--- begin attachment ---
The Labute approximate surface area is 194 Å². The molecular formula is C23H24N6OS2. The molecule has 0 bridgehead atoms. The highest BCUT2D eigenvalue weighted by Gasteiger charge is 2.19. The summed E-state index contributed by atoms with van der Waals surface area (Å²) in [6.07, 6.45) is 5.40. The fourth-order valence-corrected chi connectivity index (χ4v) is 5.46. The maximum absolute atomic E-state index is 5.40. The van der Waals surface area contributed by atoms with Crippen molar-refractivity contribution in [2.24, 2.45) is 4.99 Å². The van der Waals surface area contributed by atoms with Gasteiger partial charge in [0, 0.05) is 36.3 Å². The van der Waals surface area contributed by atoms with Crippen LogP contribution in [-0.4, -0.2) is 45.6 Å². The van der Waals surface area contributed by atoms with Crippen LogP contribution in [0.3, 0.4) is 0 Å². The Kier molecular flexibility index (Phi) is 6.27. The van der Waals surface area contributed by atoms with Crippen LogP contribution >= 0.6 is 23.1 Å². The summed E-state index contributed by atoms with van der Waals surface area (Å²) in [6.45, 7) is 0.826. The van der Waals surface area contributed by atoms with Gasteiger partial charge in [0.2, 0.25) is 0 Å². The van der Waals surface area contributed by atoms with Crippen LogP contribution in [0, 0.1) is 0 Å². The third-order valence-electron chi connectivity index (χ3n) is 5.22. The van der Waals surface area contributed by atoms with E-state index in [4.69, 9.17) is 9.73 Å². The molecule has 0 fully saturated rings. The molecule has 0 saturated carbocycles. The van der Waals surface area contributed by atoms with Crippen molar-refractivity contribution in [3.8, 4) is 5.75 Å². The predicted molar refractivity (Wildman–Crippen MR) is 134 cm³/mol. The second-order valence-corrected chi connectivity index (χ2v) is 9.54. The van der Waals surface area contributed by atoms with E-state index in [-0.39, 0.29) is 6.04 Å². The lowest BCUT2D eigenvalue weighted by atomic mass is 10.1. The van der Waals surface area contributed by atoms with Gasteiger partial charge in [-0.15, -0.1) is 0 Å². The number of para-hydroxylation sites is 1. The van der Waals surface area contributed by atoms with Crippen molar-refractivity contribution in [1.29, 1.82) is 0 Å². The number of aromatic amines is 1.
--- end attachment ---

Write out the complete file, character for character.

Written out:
The Labute approximate surface area is 194 Å². The molecular formula is C23H24N6OS2. The molecule has 0 bridgehead atoms. The highest BCUT2D eigenvalue weighted by Gasteiger charge is 2.19. The summed E-state index contributed by atoms with van der Waals surface area (Å²) in [6.07, 6.45) is 5.40. The fourth-order valence-corrected chi connectivity index (χ4v) is 5.46. The maximum absolute atomic E-state index is 5.40. The van der Waals surface area contributed by atoms with Crippen molar-refractivity contribution in [2.24, 2.45) is 4.99 Å². The van der Waals surface area contributed by atoms with Gasteiger partial charge in [0, 0.05) is 36.3 Å². The van der Waals surface area contributed by atoms with Crippen LogP contribution in [-0.4, -0.2) is 45.6 Å². The van der Waals surface area contributed by atoms with Crippen LogP contribution in [0.3, 0.4) is 0 Å². The Kier molecular flexibility index (Phi) is 6.27. The van der Waals surface area contributed by atoms with Crippen LogP contribution >= 0.6 is 23.1 Å². The summed E-state index contributed by atoms with van der Waals surface area (Å²) in [6.45, 7) is 0.826. The van der Waals surface area contributed by atoms with Gasteiger partial charge in [0.2, 0.25) is 0 Å². The van der Waals surface area contributed by atoms with Crippen LogP contribution in [0, 0.1) is 0 Å². The third-order valence-electron chi connectivity index (χ3n) is 5.22. The van der Waals surface area contributed by atoms with E-state index in [4.69, 9.17) is 9.73 Å². The molecule has 0 fully saturated rings. The molecule has 0 saturated carbocycles. The van der Waals surface area contributed by atoms with Crippen molar-refractivity contribution in [3.8, 4) is 5.75 Å². The predicted molar refractivity (Wildman–Crippen MR) is 134 cm³/mol. The second-order valence-corrected chi connectivity index (χ2v) is 9.54. The van der Waals surface area contributed by atoms with E-state index in [-0.39, 0.29) is 6.04 Å². The lowest BCUT2D eigenvalue weighted by atomic mass is 10.1. The van der Waals surface area contributed by atoms with Gasteiger partial charge in [-0.15, -0.1) is 0 Å². The number of para-hydroxylation sites is 1. The van der Waals surface area contributed by atoms with Crippen molar-refractivity contribution in [1.29, 1.82) is 0 Å². The number of aromatic amines is 1.